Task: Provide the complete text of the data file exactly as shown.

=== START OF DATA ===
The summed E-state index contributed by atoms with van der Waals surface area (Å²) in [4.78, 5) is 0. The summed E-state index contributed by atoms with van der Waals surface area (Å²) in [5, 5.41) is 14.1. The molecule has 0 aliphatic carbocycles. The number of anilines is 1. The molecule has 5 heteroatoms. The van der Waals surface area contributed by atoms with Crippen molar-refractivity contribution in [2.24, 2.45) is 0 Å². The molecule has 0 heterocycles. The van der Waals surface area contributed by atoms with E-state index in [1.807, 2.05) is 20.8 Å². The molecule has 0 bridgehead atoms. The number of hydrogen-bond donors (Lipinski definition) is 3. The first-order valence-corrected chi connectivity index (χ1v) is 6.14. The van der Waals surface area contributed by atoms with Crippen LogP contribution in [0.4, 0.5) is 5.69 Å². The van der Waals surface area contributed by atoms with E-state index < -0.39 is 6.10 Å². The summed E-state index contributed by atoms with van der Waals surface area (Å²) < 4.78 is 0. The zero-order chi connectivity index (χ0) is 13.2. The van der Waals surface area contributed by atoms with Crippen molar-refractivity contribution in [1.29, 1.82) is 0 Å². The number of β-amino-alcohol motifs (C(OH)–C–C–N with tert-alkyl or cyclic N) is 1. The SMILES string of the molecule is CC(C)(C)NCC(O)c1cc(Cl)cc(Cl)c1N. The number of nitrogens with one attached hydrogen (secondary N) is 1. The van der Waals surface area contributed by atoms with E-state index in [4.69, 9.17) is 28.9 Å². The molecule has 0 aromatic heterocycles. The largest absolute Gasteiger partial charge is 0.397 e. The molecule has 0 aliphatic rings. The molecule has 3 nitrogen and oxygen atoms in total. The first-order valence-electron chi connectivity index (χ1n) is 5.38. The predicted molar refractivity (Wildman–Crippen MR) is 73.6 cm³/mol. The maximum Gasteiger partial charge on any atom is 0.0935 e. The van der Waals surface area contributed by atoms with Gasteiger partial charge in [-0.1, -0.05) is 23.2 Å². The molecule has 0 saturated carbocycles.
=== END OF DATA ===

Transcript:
The summed E-state index contributed by atoms with van der Waals surface area (Å²) in [4.78, 5) is 0. The summed E-state index contributed by atoms with van der Waals surface area (Å²) in [5, 5.41) is 14.1. The molecule has 0 aliphatic carbocycles. The number of anilines is 1. The molecule has 5 heteroatoms. The van der Waals surface area contributed by atoms with Crippen molar-refractivity contribution in [2.24, 2.45) is 0 Å². The molecule has 0 heterocycles. The van der Waals surface area contributed by atoms with E-state index in [1.807, 2.05) is 20.8 Å². The molecule has 0 bridgehead atoms. The number of hydrogen-bond donors (Lipinski definition) is 3. The first-order valence-corrected chi connectivity index (χ1v) is 6.14. The van der Waals surface area contributed by atoms with Crippen LogP contribution in [0.4, 0.5) is 5.69 Å². The van der Waals surface area contributed by atoms with E-state index < -0.39 is 6.10 Å². The summed E-state index contributed by atoms with van der Waals surface area (Å²) < 4.78 is 0. The zero-order chi connectivity index (χ0) is 13.2. The van der Waals surface area contributed by atoms with Crippen molar-refractivity contribution in [1.29, 1.82) is 0 Å². The number of β-amino-alcohol motifs (C(OH)–C–C–N with tert-alkyl or cyclic N) is 1. The SMILES string of the molecule is CC(C)(C)NCC(O)c1cc(Cl)cc(Cl)c1N. The number of nitrogens with one attached hydrogen (secondary N) is 1. The van der Waals surface area contributed by atoms with E-state index in [4.69, 9.17) is 28.9 Å². The molecule has 0 aromatic heterocycles. The largest absolute Gasteiger partial charge is 0.397 e. The molecule has 0 aliphatic rings. The molecule has 3 nitrogen and oxygen atoms in total. The first-order valence-electron chi connectivity index (χ1n) is 5.38. The predicted molar refractivity (Wildman–Crippen MR) is 73.6 cm³/mol. The maximum Gasteiger partial charge on any atom is 0.0935 e. The van der Waals surface area contributed by atoms with Gasteiger partial charge in [-0.1, -0.05) is 23.2 Å². The molecule has 0 saturated carbocycles.